I am taking some serious flack from some in the blind community, mostly staunch members of the National Federation of the Blind, for my frank, hard-hitting, insistent, passionate approach to advocating for greater accessibility. I am being characterized as an emotional, “loose canon” who goes “over the top” on issues that aren’t as important as some other concerns in the blind community. Not at all surprising, I take great exception to their assessment of my efforts.

Whenever something is inaccessible to us due to our blindness, we are being locked out, excluded from participating in the associated activity or taking advantage of the opportunity that is being made inaccessible. It is just that simple. To the extent that we are willing to accept that loss of opportunity, we allow inaccessibility to go unchallenged. Due to limited energy, finances, time and other resources, we may prioritize, deciding that some issues are more important than others. Inaccessibility results in curtailment of our ability to participate in society. Though it is hard to swallow, this is an indisputable fact. Employment and educational opportunities are lost on a regular basis due to the inaccessibility of one or more pieces of technology. We may even find that, one day in the near future, we are unable to independently perform basic daily living tasks such as cooking dinner or washing clothes due to the inaccessibility of digital home appliances. Our entertainment options are also being more frequently abridged due to inaccessible consumer electronics.

Given the currently declining state of affairs with respect to our ability to gain access to the electronic world around us, why would I not be emotional about the need for accessibility? If I lose my job due to inaccessible computer software, that’s personal! If I am presented with information in print without any accessible alternative, that’s personal! If I can no longer cook my dinner in the evening after a long day at work, that’s personal! If I’m not able to buy a nice stereo system, television or other neat piece of electronic equipment that I can effectively use without need of sight, that’s personal! Finally, if I am unable to sign on to a web site due to one more graphical security verification system (CAPTCHA, Turing test) due to its inherent inaccessibility and lack of an accessible alternative, that’s personal too! Inaccessibility is personal, at least for those of us who feel very strongly about the need for accessibility and reasonable accomodations. When I encounter an unmitigated issue of inaccessibility that is harming me in some way, I feel angry. I am being locked out. If the inaccessible company or organization has been made aware of their inaccessibility but continues to avoid the issue, then I am being blatantly discriminated against in the worst possible manner! My adrenalin starts to pump andI can feel my blood pressure rising! There is absolutely nothing wrong with me. I am allowed to have these feelings and even to express them to others inside and outside the blind community in a reasonable, even insistent, manner.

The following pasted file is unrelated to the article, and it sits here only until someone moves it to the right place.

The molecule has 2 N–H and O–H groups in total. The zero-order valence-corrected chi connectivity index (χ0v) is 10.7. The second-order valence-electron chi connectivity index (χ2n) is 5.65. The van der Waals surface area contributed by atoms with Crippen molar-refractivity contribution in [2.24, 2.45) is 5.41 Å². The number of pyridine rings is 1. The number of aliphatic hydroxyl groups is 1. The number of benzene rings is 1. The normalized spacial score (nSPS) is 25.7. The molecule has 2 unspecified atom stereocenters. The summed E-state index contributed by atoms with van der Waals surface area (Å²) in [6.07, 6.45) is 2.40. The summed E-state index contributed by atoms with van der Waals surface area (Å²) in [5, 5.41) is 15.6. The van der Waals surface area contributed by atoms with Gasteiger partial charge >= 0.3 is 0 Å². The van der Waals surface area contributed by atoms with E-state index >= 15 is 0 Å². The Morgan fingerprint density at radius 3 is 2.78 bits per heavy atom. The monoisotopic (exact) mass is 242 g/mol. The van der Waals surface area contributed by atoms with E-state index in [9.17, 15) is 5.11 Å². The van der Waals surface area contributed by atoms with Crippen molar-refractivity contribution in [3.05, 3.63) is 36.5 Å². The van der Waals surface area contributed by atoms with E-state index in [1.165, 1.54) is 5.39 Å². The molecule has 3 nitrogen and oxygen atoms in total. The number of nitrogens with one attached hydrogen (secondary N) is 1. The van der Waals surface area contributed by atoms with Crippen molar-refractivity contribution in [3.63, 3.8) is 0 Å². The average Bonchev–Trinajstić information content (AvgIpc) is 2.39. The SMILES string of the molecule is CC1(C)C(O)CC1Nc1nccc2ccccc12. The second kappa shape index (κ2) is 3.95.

I am a “loose canon” going “over the top” when I absolutely refuse to just sit down, politely accept that we don’t live in an ideal world and just “use a reader” to make my own accessibility. I am not at all against making our own independent accessibility. In fact, since we are our own best experts on accessibility, all such efforts should be driven by participation from the blind community. When we’re able to make our own accessibility, that’s wonderful! We should certainly do it, avoiding requests for accomodations we don’t truly need. On the other hand, in most cases, we must insist that the mainstream electronics and technology industry meet us halfway in our efforts to insure our ability to access electronics and information technology products and services. We must all, blind and sighted alike, do our best when it comes to accessibility. The lives of the blind depend on it!

With passion comes motivation. Once motivated, we innovate and drive ourselves forward! That’s how it works for all movements. What would have happened if Rosa Parks simply got up and politely moved to the back of the bus like a good little black woman? Similarly, we must always insure that we are not pushed aside or thrown away when it comes to accessibility! It is just this simple, boys and girls. Anyone have anything to say about it?